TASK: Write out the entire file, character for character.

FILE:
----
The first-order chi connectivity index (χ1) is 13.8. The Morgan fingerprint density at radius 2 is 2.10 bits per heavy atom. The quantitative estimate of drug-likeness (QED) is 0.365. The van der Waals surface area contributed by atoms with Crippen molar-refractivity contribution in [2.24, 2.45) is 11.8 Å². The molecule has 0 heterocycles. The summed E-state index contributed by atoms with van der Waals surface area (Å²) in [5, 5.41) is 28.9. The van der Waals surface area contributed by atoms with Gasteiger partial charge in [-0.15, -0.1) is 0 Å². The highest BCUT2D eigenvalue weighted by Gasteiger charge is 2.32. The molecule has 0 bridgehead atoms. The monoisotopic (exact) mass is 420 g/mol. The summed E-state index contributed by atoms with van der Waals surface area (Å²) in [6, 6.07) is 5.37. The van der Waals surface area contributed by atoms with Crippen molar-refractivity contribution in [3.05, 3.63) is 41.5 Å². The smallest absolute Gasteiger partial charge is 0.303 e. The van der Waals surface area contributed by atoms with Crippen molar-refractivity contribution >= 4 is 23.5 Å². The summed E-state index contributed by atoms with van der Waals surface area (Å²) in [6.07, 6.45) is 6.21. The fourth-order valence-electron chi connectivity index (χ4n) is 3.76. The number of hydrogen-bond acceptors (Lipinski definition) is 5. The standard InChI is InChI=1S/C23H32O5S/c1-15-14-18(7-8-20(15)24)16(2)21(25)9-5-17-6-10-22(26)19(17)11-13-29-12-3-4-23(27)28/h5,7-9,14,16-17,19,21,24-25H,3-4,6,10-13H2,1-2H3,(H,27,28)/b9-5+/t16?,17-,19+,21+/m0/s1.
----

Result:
The first-order chi connectivity index (χ1) is 13.8. The Morgan fingerprint density at radius 2 is 2.10 bits per heavy atom. The quantitative estimate of drug-likeness (QED) is 0.365. The van der Waals surface area contributed by atoms with Crippen molar-refractivity contribution in [2.24, 2.45) is 11.8 Å². The molecule has 0 heterocycles. The summed E-state index contributed by atoms with van der Waals surface area (Å²) in [5, 5.41) is 28.9. The van der Waals surface area contributed by atoms with Gasteiger partial charge in [-0.15, -0.1) is 0 Å². The highest BCUT2D eigenvalue weighted by Gasteiger charge is 2.32. The molecule has 0 bridgehead atoms. The monoisotopic (exact) mass is 420 g/mol. The summed E-state index contributed by atoms with van der Waals surface area (Å²) in [6, 6.07) is 5.37. The van der Waals surface area contributed by atoms with Crippen molar-refractivity contribution in [3.05, 3.63) is 41.5 Å². The smallest absolute Gasteiger partial charge is 0.303 e. The van der Waals surface area contributed by atoms with Crippen molar-refractivity contribution >= 4 is 23.5 Å². The summed E-state index contributed by atoms with van der Waals surface area (Å²) in [6.07, 6.45) is 6.21. The fourth-order valence-electron chi connectivity index (χ4n) is 3.76. The number of hydrogen-bond acceptors (Lipinski definition) is 5. The standard InChI is InChI=1S/C23H32O5S/c1-15-14-18(7-8-20(15)24)16(2)21(25)9-5-17-6-10-22(26)19(17)11-13-29-12-3-4-23(27)28/h5,7-9,14,16-17,19,21,24-25H,3-4,6,10-13H2,1-2H3,(H,27,28)/b9-5+/t16?,17-,19+,21+/m0/s1.